[TRUE STORY: I prepared this blogpost at the beginning of March, and about a week later, I received the dreaded Remainder Letter from my publisher. I freaked out! How was it possible this particular title (which was selling steadily and was less than two years old) was being remaindered? Then I noticed that it was only the library binding edition that was being remaindered. Oh, of course! I thought. I already knew from my royalty statement that the library binding edition was underperforming. It made perfect sense that the publisher was remaindering that stock. But without that knowledge from my royalty statement, I would have been confused and depressed. Side note: I bought every last remaindered copy from the publisher at the cost of manufacture; I will easily sell those books at school visits. (This title is a bestseller for me at school visits.) Conservatively, I'll earn $10,000–$14,000 from the sale of those books. Good business.]

Okay, back to the royalty statement.

Let’s look more closely at the trade edition. Ignoring external sales to Australia, this book sold into six categories/territories. The first category is “U.S. First 25000”. What does that 25000 mean? It means that I have an escalation clause in my contract, and so I’m paid a lower initial royalty on the first 25,000 copies of the book that sell, and then after 25,000 copies have sold, my royalty rate will go up a little. (Questions to ask yourself: Do you have an escalation clause in your contract? Is it reflected properly on the royalty statement?)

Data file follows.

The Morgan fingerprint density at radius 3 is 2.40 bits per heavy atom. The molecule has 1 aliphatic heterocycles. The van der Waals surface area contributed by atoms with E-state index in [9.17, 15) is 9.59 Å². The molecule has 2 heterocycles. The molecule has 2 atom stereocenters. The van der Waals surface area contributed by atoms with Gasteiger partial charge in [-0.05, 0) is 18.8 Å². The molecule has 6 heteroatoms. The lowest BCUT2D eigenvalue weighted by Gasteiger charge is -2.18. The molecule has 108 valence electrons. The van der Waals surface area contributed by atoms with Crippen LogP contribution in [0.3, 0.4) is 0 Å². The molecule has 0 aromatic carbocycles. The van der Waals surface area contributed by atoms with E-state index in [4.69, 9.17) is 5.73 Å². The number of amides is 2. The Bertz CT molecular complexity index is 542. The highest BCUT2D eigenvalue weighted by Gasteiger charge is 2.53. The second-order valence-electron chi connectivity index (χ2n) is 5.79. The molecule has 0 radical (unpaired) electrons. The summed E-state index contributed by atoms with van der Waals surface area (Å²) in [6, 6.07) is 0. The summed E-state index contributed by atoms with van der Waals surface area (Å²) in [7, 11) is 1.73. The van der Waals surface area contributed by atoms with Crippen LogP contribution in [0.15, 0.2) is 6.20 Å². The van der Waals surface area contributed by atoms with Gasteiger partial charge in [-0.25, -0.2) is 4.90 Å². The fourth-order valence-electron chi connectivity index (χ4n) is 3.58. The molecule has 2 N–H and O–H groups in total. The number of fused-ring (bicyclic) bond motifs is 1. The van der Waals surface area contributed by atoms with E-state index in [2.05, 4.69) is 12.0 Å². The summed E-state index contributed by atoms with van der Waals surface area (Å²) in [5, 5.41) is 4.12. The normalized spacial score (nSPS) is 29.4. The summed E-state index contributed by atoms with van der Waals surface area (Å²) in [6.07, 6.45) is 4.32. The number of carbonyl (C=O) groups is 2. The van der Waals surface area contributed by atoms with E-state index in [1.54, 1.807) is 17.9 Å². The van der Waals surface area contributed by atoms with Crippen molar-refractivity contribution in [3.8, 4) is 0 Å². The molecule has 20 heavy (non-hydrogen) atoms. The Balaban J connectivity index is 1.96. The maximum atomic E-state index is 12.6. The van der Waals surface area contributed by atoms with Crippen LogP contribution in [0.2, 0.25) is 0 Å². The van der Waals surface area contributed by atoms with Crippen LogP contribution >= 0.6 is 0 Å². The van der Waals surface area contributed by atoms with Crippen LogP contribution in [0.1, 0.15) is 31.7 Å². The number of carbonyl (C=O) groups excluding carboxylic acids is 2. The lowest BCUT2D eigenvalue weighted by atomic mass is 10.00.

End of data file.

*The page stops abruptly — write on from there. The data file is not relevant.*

The second category is Canada, and clearly they hate my book because they returned 99 copies of it. That’s what the parentheses around the number mean: it’s a negative number. You’ll see that these returns translated into a loss for me of $59.37. Feh on Canada.

For the sales to the US and Canada, I receive my straight royalty of 5%. (The illustrator receives 5%, too; together, we earn the standard 10% royalty.) Let’s multiply the royalty rate by the list price of the book: 0.05 x $17.99 = $0.89950. You’ll see that number listed under “Royalty Per Unit or Net Receipts.” It means that I earned approximately 90¢ every time a book sold in that first category (US First 25000). Because 2,054 books sold in that category, I earned $1,847.57 ($0.8995 x 2,054 = $1,847.57). So far, so good.

You can do the same calculations across to see that I “lost” $59.37 on my Canadian sales. (A pox upon the Canadians!) Notice that my royalty rate for Canadian sales is lower than for sales in the US. I earn only 3.3333% on each sale, or approximately 60¢. (This means I “lost” less money than I would have at my full 5% royalty. Ha ha, Canadians!)

But what happens in the next four categories: Export; Spcl disct; Spcl Sales; and Premium? The number in the “Royalty Per Unit or Net Receipts” column suddenly jumps! Instead of 90¢ per copy or 60¢ per copy, we’re suddenly seeing $175.43; $5.40; $62.97; and $557.68. What does this mean?